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Eyedrops could cost as much as $500 without the accessory fee ban in place. (Ceci Steyn / The McGill Tribune)

Quebec promises to abolish health care accessory fees by early 2017

Private/Science & Technology by

On Sept. 14, Quebec Minister of Health Dr. Gaetan Barrette announced that as of January 2017, Quebec doctors will no longer be allowed to charge accessory fees—additional fees on services already provided by the Quebec health insurance.

Accessory fees have generally been charged for services such as eye drops, injections, and stitches. According to Barrette, these fees sum up to approximately $83 million dollars in charges per year, guaranteeing a large profit margin for physicians who pay less than one-seventh of that cost to provide these services.

Many argue that this violates the principle of “accessibility” outlined by the 1984 Canada Health Act (CHA), which states that all medically-necessary services shall remain free-of-charge for Canadian citizens. The Canadian government provides this funding in the form of Federal Health Transfers to the provinces on the condition that they respect the principles of the CHA.

Dr. Amélie Quesnel-Vallée, Canada Research Chair in Policies and Health Inequities and associate professor in the Departments of Sociology, Epidemiology, Biostatistics and Occupational Health, explained that since the end of the 1980s, the federal government has done little to monitor the provinces’ compliance. However, this no longer appears to be the case: Canada’s Minister of Health Dr. Jane Philpott recently stated that Quebec would be penalized for violating the CHA through deductions in transfer payments.

“The strong stance adopted by Minister Philpott [regarding] the Quebec user fees and the threat of clawbacks is thus a break from the past and signaling that the federal government really means business,” Dr. Quesnel-Vallée explained. “This could be a strategic move in anticipation of the Health Accords meetings that are to take place between the federal government and the provincial or territorial counterparts […] indicating to other provinces that the laissez-faire attitude of the past […] will no longer hold.”

The issue of excessive fees is not new to Canadian health care discourse. Extra billing—which occurs when physicians billing both patients and the government for the same services—was banned across Canada in 1987 as a violation of the CHA. Dr. David Wright, chair of the McGill Department of History who specializes in medical history, explained that unlike extra billing, accessory fees fall into a /”grey area” of Medicare regulation.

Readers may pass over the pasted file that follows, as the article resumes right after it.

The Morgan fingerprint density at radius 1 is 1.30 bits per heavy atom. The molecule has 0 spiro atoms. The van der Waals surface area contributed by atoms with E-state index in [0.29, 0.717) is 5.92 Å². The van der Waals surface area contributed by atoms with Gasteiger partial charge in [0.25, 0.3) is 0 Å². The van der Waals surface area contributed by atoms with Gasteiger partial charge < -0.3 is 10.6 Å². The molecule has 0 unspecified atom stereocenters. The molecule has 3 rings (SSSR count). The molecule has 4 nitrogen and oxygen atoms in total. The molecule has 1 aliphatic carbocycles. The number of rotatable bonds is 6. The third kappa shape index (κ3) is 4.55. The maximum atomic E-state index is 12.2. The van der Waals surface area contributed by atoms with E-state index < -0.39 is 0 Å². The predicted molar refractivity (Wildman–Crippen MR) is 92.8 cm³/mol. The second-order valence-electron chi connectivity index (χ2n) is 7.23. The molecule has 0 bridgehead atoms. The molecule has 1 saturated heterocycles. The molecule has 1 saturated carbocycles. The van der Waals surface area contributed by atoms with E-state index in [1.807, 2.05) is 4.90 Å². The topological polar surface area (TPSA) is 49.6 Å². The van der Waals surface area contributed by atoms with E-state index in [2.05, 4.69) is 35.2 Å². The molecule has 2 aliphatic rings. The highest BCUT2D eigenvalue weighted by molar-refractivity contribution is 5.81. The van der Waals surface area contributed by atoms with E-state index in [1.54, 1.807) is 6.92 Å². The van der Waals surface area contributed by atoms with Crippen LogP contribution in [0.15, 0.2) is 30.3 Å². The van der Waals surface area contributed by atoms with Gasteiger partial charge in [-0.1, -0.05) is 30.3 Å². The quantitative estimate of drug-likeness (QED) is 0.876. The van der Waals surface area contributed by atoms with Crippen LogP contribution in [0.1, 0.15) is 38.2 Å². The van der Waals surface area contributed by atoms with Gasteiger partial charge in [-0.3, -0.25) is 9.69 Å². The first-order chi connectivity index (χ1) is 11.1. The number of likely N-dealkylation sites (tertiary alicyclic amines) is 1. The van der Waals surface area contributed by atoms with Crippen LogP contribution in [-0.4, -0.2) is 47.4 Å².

“Patients […] do not want to pay “user fees” for what are supposed to be “free” medical services covered by provincial insurance plans,” Dr. Wright said. “And governments expect that the fees that they reimburse for insurable services include the cost of related activities and medical items.”

Historically, this grey area has created opportunity for questionable additional billing practices, proving factious amongst the Quebec public.

“Sometimes, doctors have billed for specific non-insurable services, like writing a medical note for students,” Dr. Wright added. “In other instances, some doctors, or groups of doctors, have tried charging ‘registration’ or ‘annual membership’ fees for patients. The latter practice has proved to be particularly controversial in Quebec.”

This matter became increasingly more contentious with the 2015 enactment of Bill 20 in Quebec, which was proposed to regulate accessory fees that would minimize social and health inequities.

“[Bill 20] brought attention to the fact that the province was aware of user fees, and was implicitly legitimizing them by wanting to regulate them rather than abolish them,” Dr. Quesnel-Vallée said.

The distribution of power and funds between the federal and provincial governments in Canadian health care thus continues to prove an excessively complicated issue. More information on the specifics of this regulation will be made public in the coming weeks. In the meantime, policymakers in other provinces will continue to walk the tightrope between health care accessibility and affordability.

“There are always going to be differences in policy and practice between provinces,” Dr. Wright concluded. “I would expect that other provincial ministers of health will be watching closely to judge how this policy change is received, both by doctors and by the general public.”

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